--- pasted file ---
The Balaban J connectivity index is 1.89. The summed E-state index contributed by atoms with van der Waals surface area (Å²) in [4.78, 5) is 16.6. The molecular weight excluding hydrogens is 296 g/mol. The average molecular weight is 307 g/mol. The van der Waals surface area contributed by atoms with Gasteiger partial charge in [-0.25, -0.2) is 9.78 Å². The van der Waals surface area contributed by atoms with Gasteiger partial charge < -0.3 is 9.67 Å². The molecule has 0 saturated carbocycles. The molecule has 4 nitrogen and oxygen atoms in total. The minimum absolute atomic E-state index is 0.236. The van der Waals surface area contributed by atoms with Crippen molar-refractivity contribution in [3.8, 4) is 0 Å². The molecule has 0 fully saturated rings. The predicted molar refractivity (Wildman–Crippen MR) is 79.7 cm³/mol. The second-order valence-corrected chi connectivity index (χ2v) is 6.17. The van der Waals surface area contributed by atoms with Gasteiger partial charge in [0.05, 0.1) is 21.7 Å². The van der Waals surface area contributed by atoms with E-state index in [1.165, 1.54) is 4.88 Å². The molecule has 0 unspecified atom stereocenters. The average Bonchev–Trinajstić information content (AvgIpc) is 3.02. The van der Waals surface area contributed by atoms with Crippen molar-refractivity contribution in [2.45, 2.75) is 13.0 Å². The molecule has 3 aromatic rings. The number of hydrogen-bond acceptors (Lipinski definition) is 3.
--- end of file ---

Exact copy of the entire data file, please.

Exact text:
The Balaban J connectivity index is 1.89. The summed E-state index contributed by atoms with van der Waals surface area (Å²) in [4.78, 5) is 16.6. The molecular weight excluding hydrogens is 296 g/mol. The average molecular weight is 307 g/mol. The van der Waals surface area contributed by atoms with Gasteiger partial charge in [-0.25, -0.2) is 9.78 Å². The van der Waals surface area contributed by atoms with Gasteiger partial charge < -0.3 is 9.67 Å². The molecule has 0 saturated carbocycles. The molecule has 4 nitrogen and oxygen atoms in total. The minimum absolute atomic E-state index is 0.236. The van der Waals surface area contributed by atoms with Crippen molar-refractivity contribution in [3.8, 4) is 0 Å². The molecule has 0 fully saturated rings. The predicted molar refractivity (Wildman–Crippen MR) is 79.7 cm³/mol. The second-order valence-corrected chi connectivity index (χ2v) is 6.17. The van der Waals surface area contributed by atoms with Gasteiger partial charge in [0.05, 0.1) is 21.7 Å². The van der Waals surface area contributed by atoms with E-state index in [1.165, 1.54) is 4.88 Å². The molecule has 0 unspecified atom stereocenters. The average Bonchev–Trinajstić information content (AvgIpc) is 3.02. The van der Waals surface area contributed by atoms with Crippen molar-refractivity contribution in [2.45, 2.75) is 13.0 Å². The molecule has 3 aromatic rings. The number of hydrogen-bond acceptors (Lipinski definition) is 3.